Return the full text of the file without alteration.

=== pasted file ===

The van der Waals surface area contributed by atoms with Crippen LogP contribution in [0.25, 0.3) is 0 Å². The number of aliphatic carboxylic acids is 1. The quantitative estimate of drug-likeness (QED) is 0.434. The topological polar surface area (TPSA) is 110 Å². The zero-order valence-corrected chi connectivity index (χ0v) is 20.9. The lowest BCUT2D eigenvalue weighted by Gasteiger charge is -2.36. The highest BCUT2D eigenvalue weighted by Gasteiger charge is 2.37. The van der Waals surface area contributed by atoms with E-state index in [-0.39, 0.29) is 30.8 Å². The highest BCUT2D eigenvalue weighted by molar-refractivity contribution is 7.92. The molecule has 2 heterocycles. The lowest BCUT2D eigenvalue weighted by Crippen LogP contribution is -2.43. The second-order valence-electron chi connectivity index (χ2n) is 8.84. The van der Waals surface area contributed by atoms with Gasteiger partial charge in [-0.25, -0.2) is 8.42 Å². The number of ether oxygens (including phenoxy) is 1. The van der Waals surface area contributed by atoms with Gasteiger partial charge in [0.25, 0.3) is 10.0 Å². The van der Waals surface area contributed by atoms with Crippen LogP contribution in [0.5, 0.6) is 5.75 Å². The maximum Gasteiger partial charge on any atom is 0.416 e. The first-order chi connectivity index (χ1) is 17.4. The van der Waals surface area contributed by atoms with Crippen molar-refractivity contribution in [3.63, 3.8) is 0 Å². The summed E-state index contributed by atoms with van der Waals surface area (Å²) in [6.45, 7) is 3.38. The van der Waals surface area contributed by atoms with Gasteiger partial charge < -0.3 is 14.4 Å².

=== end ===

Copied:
The van der Waals surface area contributed by atoms with Crippen LogP contribution in [0.25, 0.3) is 0 Å². The number of aliphatic carboxylic acids is 1. The quantitative estimate of drug-likeness (QED) is 0.434. The topological polar surface area (TPSA) is 110 Å². The zero-order valence-corrected chi connectivity index (χ0v) is 20.9. The lowest BCUT2D eigenvalue weighted by Gasteiger charge is -2.36. The highest BCUT2D eigenvalue weighted by Gasteiger charge is 2.37. The van der Waals surface area contributed by atoms with E-state index in [-0.39, 0.29) is 30.8 Å². The highest BCUT2D eigenvalue weighted by molar-refractivity contribution is 7.92. The molecule has 2 heterocycles. The lowest BCUT2D eigenvalue weighted by Crippen LogP contribution is -2.43. The second-order valence-electron chi connectivity index (χ2n) is 8.84. The van der Waals surface area contributed by atoms with Gasteiger partial charge in [-0.25, -0.2) is 8.42 Å². The number of ether oxygens (including phenoxy) is 1. The van der Waals surface area contributed by atoms with Gasteiger partial charge in [0.25, 0.3) is 10.0 Å². The van der Waals surface area contributed by atoms with Crippen LogP contribution in [0.5, 0.6) is 5.75 Å². The maximum Gasteiger partial charge on any atom is 0.416 e. The first-order chi connectivity index (χ1) is 17.4. The van der Waals surface area contributed by atoms with Crippen molar-refractivity contribution in [3.63, 3.8) is 0 Å². The summed E-state index contributed by atoms with van der Waals surface area (Å²) in [6.45, 7) is 3.38. The van der Waals surface area contributed by atoms with Gasteiger partial charge < -0.3 is 14.4 Å².